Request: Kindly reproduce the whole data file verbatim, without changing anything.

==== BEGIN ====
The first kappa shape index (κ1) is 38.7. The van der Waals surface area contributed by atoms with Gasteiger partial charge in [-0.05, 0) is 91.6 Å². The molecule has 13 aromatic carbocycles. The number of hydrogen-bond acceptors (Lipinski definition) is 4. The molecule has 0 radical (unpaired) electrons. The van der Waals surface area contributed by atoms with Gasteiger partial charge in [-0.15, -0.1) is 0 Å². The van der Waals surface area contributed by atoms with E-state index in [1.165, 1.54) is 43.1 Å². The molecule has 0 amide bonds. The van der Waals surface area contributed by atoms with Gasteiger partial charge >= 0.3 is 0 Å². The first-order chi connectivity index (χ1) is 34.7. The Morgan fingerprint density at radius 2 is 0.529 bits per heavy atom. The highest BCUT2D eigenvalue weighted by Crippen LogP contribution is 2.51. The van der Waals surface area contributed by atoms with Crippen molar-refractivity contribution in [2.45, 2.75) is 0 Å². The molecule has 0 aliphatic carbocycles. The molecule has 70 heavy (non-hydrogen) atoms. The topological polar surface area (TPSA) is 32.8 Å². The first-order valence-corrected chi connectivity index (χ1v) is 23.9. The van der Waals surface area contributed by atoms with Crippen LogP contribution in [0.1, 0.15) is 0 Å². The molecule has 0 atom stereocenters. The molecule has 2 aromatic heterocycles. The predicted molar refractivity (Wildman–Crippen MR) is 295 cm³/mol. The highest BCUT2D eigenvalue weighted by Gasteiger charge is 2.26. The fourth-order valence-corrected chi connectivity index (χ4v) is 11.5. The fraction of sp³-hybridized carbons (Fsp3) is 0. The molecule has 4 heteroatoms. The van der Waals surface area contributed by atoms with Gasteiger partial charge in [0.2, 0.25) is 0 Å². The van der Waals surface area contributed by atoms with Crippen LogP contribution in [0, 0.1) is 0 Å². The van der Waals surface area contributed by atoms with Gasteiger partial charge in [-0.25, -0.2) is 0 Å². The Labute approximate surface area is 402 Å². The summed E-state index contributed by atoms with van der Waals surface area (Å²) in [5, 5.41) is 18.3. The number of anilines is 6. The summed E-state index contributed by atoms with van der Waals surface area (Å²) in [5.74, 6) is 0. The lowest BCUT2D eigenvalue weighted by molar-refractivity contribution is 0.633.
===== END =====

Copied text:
The first kappa shape index (κ1) is 38.7. The van der Waals surface area contributed by atoms with Gasteiger partial charge in [-0.05, 0) is 91.6 Å². The molecule has 13 aromatic carbocycles. The number of hydrogen-bond acceptors (Lipinski definition) is 4. The molecule has 0 radical (unpaired) electrons. The van der Waals surface area contributed by atoms with Gasteiger partial charge in [-0.15, -0.1) is 0 Å². The van der Waals surface area contributed by atoms with E-state index in [1.165, 1.54) is 43.1 Å². The molecule has 0 amide bonds. The van der Waals surface area contributed by atoms with Gasteiger partial charge >= 0.3 is 0 Å². The first-order chi connectivity index (χ1) is 34.7. The Morgan fingerprint density at radius 2 is 0.529 bits per heavy atom. The highest BCUT2D eigenvalue weighted by Crippen LogP contribution is 2.51. The van der Waals surface area contributed by atoms with Crippen molar-refractivity contribution in [2.45, 2.75) is 0 Å². The molecule has 0 aliphatic carbocycles. The molecule has 70 heavy (non-hydrogen) atoms. The topological polar surface area (TPSA) is 32.8 Å². The first-order valence-corrected chi connectivity index (χ1v) is 23.9. The van der Waals surface area contributed by atoms with Crippen LogP contribution in [0.1, 0.15) is 0 Å². The molecule has 0 atom stereocenters. The molecule has 2 aromatic heterocycles. The predicted molar refractivity (Wildman–Crippen MR) is 295 cm³/mol. The highest BCUT2D eigenvalue weighted by Gasteiger charge is 2.26. The fourth-order valence-corrected chi connectivity index (χ4v) is 11.5. The fraction of sp³-hybridized carbons (Fsp3) is 0. The molecule has 4 heteroatoms. The van der Waals surface area contributed by atoms with Gasteiger partial charge in [0.2, 0.25) is 0 Å². The van der Waals surface area contributed by atoms with Crippen LogP contribution in [0, 0.1) is 0 Å². The van der Waals surface area contributed by atoms with Gasteiger partial charge in [-0.25, -0.2) is 0 Å². The Labute approximate surface area is 402 Å². The summed E-state index contributed by atoms with van der Waals surface area (Å²) in [5, 5.41) is 18.3. The number of anilines is 6. The summed E-state index contributed by atoms with van der Waals surface area (Å²) in [5.74, 6) is 0. The lowest BCUT2D eigenvalue weighted by molar-refractivity contribution is 0.633.